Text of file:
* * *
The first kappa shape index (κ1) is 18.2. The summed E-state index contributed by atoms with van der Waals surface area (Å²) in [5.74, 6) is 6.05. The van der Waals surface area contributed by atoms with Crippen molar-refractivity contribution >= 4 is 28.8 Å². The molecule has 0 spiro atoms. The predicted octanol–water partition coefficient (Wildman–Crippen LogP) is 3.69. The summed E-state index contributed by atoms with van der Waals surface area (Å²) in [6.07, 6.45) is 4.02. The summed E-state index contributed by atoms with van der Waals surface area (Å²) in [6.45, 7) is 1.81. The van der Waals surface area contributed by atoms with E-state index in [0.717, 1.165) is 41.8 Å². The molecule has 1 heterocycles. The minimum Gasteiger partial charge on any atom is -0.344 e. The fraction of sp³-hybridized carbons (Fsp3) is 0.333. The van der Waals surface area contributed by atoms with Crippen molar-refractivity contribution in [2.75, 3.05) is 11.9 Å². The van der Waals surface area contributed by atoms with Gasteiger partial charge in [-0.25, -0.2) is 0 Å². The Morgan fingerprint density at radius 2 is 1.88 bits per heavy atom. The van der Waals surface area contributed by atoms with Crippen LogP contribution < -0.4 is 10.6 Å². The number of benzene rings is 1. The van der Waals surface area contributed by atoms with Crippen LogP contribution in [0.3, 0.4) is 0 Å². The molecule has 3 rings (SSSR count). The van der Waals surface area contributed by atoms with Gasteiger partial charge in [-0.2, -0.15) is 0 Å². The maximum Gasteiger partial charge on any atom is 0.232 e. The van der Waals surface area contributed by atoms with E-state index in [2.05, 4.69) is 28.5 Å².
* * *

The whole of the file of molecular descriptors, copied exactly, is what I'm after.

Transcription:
The first kappa shape index (κ1) is 18.2. The summed E-state index contributed by atoms with van der Waals surface area (Å²) in [5.74, 6) is 6.05. The van der Waals surface area contributed by atoms with Crippen molar-refractivity contribution >= 4 is 28.8 Å². The molecule has 0 spiro atoms. The predicted octanol–water partition coefficient (Wildman–Crippen LogP) is 3.69. The summed E-state index contributed by atoms with van der Waals surface area (Å²) in [6.07, 6.45) is 4.02. The summed E-state index contributed by atoms with van der Waals surface area (Å²) in [6.45, 7) is 1.81. The van der Waals surface area contributed by atoms with E-state index in [0.717, 1.165) is 41.8 Å². The molecule has 1 heterocycles. The minimum Gasteiger partial charge on any atom is -0.344 e. The fraction of sp³-hybridized carbons (Fsp3) is 0.333. The van der Waals surface area contributed by atoms with Crippen molar-refractivity contribution in [2.75, 3.05) is 11.9 Å². The van der Waals surface area contributed by atoms with Gasteiger partial charge in [-0.25, -0.2) is 0 Å². The Morgan fingerprint density at radius 2 is 1.88 bits per heavy atom. The van der Waals surface area contributed by atoms with Crippen LogP contribution < -0.4 is 10.6 Å². The number of benzene rings is 1. The van der Waals surface area contributed by atoms with Crippen LogP contribution in [0.3, 0.4) is 0 Å². The molecule has 3 rings (SSSR count). The van der Waals surface area contributed by atoms with Gasteiger partial charge in [-0.2, -0.15) is 0 Å². The maximum Gasteiger partial charge on any atom is 0.232 e. The van der Waals surface area contributed by atoms with E-state index in [2.05, 4.69) is 28.5 Å².